Asking for a Raise: What You Need to Know
For some, asking for a raise is about as pleasant as getting a cavity filled. Others just avoid the topic completely. In fact, a PayScale survey found that 57 percent of people polled have never approached their boss for a raise. The survey also found that people who ask for raises tend to earn more. Luckily, asking for a raise doesn’t have to be scary or intimidating. Once you learn how to present yourself, how to mention the topic to your manager, and how to negotiate, you’ll approach the process much more positively. Here’s what you should know:
Present Yourself Well
There’s an old business adage that says you should always dress for the job you want, not for the job you have. Even if your coworkers dress casually, it doesn’t hurt to kick it up a notch and dress a bit more professional. This is especially true on the day you plan to sit down with your manager to ask for a raise. Women should wear closed-toed pumps or flats, and be sure to cover up with a sweater, jacket, or blouse. Try to opt for neutral colors, such as black, gray, navy, or taupe, and consider adding a pop of color to your ensemble, such as a red scarf or piece of jewelry. Men should wear a suit or a sport coat, slacks, and an ironed dress shirt—depending on the work environment. Top off the outfit with a tie, and make sure everything fits well. By dressing up, you’ll not only look good and be taken more seriously, but you’ll have more confidence when you approach your manager.
Dress as professional as possible on the day you plan to meet with your manager.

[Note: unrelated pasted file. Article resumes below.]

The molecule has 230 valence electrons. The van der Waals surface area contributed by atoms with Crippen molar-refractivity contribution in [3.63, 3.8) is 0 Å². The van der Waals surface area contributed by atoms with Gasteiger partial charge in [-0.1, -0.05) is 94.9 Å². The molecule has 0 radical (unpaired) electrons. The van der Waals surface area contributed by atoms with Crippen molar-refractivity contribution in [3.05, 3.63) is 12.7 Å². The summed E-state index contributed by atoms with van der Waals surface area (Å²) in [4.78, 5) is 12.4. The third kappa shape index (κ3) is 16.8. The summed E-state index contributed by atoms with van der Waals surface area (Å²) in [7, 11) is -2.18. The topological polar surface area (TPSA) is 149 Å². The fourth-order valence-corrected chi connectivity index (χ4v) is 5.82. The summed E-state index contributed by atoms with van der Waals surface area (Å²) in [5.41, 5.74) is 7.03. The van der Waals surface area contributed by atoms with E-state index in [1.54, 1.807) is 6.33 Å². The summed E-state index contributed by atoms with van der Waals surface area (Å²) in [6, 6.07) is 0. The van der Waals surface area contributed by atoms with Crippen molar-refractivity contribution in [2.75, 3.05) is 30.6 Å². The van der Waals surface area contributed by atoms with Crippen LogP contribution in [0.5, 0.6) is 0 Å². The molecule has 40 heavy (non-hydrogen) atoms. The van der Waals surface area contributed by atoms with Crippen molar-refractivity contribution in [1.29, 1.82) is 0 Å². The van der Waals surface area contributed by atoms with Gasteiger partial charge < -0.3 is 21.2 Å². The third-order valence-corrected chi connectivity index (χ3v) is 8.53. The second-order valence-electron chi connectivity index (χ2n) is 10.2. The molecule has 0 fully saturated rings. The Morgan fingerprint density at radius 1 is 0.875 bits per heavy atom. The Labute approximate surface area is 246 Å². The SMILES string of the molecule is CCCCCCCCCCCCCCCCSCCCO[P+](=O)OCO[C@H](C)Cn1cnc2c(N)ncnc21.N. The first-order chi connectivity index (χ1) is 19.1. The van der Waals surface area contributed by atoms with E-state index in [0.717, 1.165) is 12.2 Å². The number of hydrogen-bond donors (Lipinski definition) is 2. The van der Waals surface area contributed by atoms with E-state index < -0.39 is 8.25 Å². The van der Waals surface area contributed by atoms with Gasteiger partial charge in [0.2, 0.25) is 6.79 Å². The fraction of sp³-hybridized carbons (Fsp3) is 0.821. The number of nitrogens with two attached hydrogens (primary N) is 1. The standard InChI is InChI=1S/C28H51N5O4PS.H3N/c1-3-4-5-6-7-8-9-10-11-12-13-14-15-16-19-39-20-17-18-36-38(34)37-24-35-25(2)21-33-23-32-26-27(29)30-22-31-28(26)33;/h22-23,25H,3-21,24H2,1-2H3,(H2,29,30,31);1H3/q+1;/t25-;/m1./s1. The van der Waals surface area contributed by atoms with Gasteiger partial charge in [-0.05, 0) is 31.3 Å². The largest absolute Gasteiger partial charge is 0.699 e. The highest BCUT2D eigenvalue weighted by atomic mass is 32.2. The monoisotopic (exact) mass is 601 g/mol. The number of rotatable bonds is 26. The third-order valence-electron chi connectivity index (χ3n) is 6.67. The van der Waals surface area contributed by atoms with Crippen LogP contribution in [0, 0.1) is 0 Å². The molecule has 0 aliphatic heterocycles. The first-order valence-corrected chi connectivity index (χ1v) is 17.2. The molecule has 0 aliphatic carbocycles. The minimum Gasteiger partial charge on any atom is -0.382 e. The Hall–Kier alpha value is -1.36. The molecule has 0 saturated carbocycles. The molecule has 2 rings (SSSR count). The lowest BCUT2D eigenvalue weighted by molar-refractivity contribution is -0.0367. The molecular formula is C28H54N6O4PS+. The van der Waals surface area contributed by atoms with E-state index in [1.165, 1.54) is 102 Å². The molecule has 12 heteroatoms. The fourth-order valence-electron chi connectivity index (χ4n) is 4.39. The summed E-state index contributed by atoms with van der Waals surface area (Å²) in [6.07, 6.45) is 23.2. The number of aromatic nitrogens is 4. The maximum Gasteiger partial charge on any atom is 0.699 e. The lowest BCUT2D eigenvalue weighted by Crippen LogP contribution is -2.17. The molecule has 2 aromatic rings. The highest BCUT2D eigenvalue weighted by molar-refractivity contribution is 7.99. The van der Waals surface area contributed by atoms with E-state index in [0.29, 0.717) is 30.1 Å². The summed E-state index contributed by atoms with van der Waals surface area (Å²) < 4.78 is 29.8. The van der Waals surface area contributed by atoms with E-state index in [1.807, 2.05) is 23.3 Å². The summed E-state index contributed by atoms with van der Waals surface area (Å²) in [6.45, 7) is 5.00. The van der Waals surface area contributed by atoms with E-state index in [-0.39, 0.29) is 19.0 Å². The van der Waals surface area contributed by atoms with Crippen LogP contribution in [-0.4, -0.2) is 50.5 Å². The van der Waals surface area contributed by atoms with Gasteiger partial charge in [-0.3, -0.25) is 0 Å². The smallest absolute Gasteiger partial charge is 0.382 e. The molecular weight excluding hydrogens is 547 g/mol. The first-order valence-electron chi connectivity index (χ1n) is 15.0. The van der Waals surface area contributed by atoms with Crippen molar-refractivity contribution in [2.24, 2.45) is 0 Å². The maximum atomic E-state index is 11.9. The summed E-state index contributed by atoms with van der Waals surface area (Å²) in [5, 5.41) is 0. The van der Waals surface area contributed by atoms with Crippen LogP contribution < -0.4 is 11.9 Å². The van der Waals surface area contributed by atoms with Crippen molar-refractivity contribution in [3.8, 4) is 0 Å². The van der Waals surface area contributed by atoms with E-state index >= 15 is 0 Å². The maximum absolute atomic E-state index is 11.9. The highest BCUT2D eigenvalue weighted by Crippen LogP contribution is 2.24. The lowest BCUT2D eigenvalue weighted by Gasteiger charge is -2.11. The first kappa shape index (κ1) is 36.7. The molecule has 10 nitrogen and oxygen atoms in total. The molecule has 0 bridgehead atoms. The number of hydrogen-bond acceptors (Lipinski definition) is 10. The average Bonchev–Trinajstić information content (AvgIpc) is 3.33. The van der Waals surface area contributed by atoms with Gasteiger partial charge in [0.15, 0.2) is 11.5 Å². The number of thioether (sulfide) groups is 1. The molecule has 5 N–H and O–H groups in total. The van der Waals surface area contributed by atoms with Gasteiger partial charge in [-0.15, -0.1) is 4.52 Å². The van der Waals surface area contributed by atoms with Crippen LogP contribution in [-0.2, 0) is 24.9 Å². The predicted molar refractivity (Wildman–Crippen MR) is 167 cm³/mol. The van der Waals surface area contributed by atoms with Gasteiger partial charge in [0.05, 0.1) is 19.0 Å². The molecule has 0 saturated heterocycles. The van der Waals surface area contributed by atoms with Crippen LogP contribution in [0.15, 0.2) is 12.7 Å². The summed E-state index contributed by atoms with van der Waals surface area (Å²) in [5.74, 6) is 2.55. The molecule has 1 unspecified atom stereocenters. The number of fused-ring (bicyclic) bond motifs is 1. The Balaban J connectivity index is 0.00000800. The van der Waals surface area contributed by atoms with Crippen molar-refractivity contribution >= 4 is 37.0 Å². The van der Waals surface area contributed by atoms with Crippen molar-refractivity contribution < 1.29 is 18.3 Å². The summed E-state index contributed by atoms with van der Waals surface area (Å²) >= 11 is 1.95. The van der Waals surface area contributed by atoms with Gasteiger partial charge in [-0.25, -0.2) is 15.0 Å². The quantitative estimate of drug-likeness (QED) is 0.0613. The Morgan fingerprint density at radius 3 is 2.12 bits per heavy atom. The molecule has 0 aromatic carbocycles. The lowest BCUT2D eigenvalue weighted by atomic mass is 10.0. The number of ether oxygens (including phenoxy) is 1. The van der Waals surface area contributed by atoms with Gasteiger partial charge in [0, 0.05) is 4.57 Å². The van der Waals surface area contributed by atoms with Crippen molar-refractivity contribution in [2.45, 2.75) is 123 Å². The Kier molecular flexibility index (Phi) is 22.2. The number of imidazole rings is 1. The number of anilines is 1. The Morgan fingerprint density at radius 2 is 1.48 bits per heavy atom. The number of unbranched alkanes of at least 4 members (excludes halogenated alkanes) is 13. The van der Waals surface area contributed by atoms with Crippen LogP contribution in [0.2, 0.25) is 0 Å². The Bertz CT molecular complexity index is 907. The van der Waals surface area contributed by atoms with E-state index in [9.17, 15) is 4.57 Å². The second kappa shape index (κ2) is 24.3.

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Bring Up the Topic Professionally
Schedule a meeting with your boss a few days in advance instead of just popping into their office to chat. At the meeting, let your manager know how hard you and your department have been working. If you happen to know that the company has been on an upswing, be sure to mention that you realize business has been improving. These conversation points will set the stage for you to confidently ask for a raise.
Set up time to meet with your manager, and come prepared with talking points.
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Use These Negotiation Tips
- Have a Goal: You can’t negotiate a raise properly unless you have a number in mind. There are various ways to arrive at that number. For one, you can research online to see what other people with similar jobs at competing companies are making. People in your own office probably don’t go around discussing how much money they make, but if they do, you can use these numbers for comparison as well.
- Sell Yourself: If your job can be measured in metrics, remind your manager of how many clients you’ve recently landed, or how many sales you’ve made. If not, show your boss the other ways you’ve excelled in your position, such as taking the initiative to improve your job, being a team player, or leaning a new skill through training or certification.
- Pick the Right Time: Enter this salary negotiation when you are the most confident and happy—not when you’re desperate for money or unhappy with your job. Moping around and stewing over not being given a raise without asking, and then asking for one with a negative attitude, probably won’t work out in your favor. Plus, if you’re dissatisfied with your job, you might reveal your frustration through body language when you meet with your manager. If you have a good mind-set, you’ll have an easier time being logical and upbeat.
- Communicate Well Nonverbally: When meeting with your manager, be sure to make eye contact, maintain good posture, and give them a firm handshake at the end. These small details can go a long way in terms of displaying your level of professionalism.
Now that you know how to ask for a raise, you should feel more confident about doing so. Use these tips, go into your meeting prepared, and hopefully you’ll end up being able to celebrate a well-deserved raise.
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